This report describes trends in birth rates among U.S. teens aged 15--19 years and percentages of high school students having sexual intercourse andusing contraceptives. The prevalence of four measures with the potential to reduce teen pregnancy (i.e., sex education, communication with parents,use of long-acting reversible contraceptives, and receipt of reproductive health services) (10--14) also are examined among never-married teens aged15--19 years.
Data sources were natality files from the National Vital Statistics System and two nationally representative surveys: the national Youth Risk BehaviorSurvey (YRBS) and the National Survey of Family Growth (NSFG). U.S. natality files are compiled annually and include demographic informationsuch as maternal age, race, and Hispanic origin for all births in the United States. This report includes preliminary national and state-specific data for2009 (which include 99.95% of all births during that year) (15) and final data from 1991--2008 (1,3,5).
YRBS is a school-based, self-administered survey conducted by CDC using a multistage cluster sample to obtain data representative of students ingrades 9--12 attending private and public schools in the United States. In this report, 1991--2009 data were used to assess the percentage of studentswho ever had sexual intercourse and the percentage of currently sexually active students† who did not use any method of contraception at last sexualintercourse. Use of selected contraceptive methods§ at last sexual intercourse among sexually active students was assessed from 1999, the first yearthat use of the injectable contraceptive Depo-Provera was measured, through 2009. In addition, because research has shown that many youths do notuse condoms consistently (16) and use of an additional birth control method is recommended (17), dual method use (i.e., condoms with birth controlpills or Depo-Provera) was assessed. Temporal changes were analyzed overall and by sex and race/ethnicity using logistic regression analyses thatsimultaneously assessed linear and quadratic (e.g., leveling off or change in direction) time effects (18). Racial/ethnic data are presented only for black(non-Hispanic), white (non-Hispanic), and Hispanic students (of any race); the numbers of students from other racial/ethnic groups were too smallfor meaningful analysis.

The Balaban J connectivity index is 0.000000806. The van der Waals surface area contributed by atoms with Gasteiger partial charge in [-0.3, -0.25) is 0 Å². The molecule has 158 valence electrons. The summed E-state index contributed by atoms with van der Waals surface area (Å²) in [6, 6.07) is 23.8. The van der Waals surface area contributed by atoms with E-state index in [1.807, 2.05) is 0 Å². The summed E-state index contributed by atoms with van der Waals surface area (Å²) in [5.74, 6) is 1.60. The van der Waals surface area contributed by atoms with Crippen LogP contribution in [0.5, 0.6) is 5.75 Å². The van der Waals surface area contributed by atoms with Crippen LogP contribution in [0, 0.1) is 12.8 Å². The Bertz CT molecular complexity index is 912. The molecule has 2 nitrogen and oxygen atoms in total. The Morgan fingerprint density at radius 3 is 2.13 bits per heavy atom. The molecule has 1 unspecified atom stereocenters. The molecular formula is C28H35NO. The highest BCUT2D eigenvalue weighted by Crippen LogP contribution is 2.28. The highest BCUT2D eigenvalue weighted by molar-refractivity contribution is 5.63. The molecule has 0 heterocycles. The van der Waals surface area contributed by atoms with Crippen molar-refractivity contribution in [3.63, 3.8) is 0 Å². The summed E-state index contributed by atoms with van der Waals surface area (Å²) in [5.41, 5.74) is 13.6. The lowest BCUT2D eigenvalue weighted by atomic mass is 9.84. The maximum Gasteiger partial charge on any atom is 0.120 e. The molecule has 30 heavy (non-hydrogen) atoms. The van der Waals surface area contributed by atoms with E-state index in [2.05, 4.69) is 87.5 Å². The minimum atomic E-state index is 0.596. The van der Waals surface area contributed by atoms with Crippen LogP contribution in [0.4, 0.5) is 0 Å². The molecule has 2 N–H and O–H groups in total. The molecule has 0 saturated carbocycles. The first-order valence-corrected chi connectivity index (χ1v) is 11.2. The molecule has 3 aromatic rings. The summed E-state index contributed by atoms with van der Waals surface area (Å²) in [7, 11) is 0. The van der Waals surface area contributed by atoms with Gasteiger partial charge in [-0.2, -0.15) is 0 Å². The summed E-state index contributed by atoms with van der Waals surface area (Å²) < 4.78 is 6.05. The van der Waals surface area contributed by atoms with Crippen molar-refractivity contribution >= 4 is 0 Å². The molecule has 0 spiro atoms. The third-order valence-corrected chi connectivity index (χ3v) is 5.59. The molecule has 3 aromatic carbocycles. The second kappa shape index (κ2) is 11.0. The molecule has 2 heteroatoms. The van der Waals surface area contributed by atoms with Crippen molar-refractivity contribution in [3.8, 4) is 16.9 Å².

NSFG is an in-person, household survey based on a stratified, multistage probability sample that is nationally representative of eligible women andmen aged 15--44 years. For this report, 2006--2008 data were used to examine the prevalence of receiving sex education, parental communication,use of long-acting reversible contraceptives (LARCs) and receipt of reproductive health services, among never-married teens aged 15--19 years (16,19).
Vital Signs: Teen Pregnancy --- United States, 1991--2009 http://www.cdc.gov/mmwr/preview/mmwrhtml/mm6013a5.htm?s_cid=.
LARCs were defined as intrauterine devices and contraceptive implants (Norplant and Implanon) (14). Receipt of reproductive health services wasmeasured in terms of whether female teens had received a method of birth control or a prescription from a health-care provider in the preceding 12months. This measure was evaluated because females can only obtain LARCs and other hormonal methods¶ from a health-care provider.
Teen birth rates. In 2009, approximately 410,000 births occurred among teens aged 15--19 years; the teen birth rate fell to 39.1 births per 1,000
females, a 37% decrease from 61.8 births per 1,000 females in 1991 and the lowest rate ever recorded. During that period, the birth rate decreased
50% among black teens, 41% among white teens, and 33% among Hispanic teens. In 2009, birth rates for black teens (59.0 per 1,000 females) and
Hispanic teens (70.1 per 1,000 females) were more than twice that of white teens (25.6 per 1,000 females). Although birth rates were higher among
black teens than Hispanic teens during 1991--1994, Hispanic teens had higher birth rates during 1995--2009 (Figure).
In 2009, birth rates were lowest in the Northeast and upper Midwest and highest among southern states. State-specific birth rates varied from 16.4 to22.7 births per 1,000 females aged 15--19 years in states with the lowest birth rates (Connecticut, Massachusetts, New Hampshire, New Jersey andVermont), to 59.3 to 64.2 births per 1,000 females aged 15--19 years in states with the highest birth rates (Arkansas, Mississippi, New Mexico,Oklahoma, and Texas).** Birth rates for white and Hispanic teens have been highest in the Southeast, whereas birth rates for black teens have beenhighest in the upper Midwest and Southeast (3).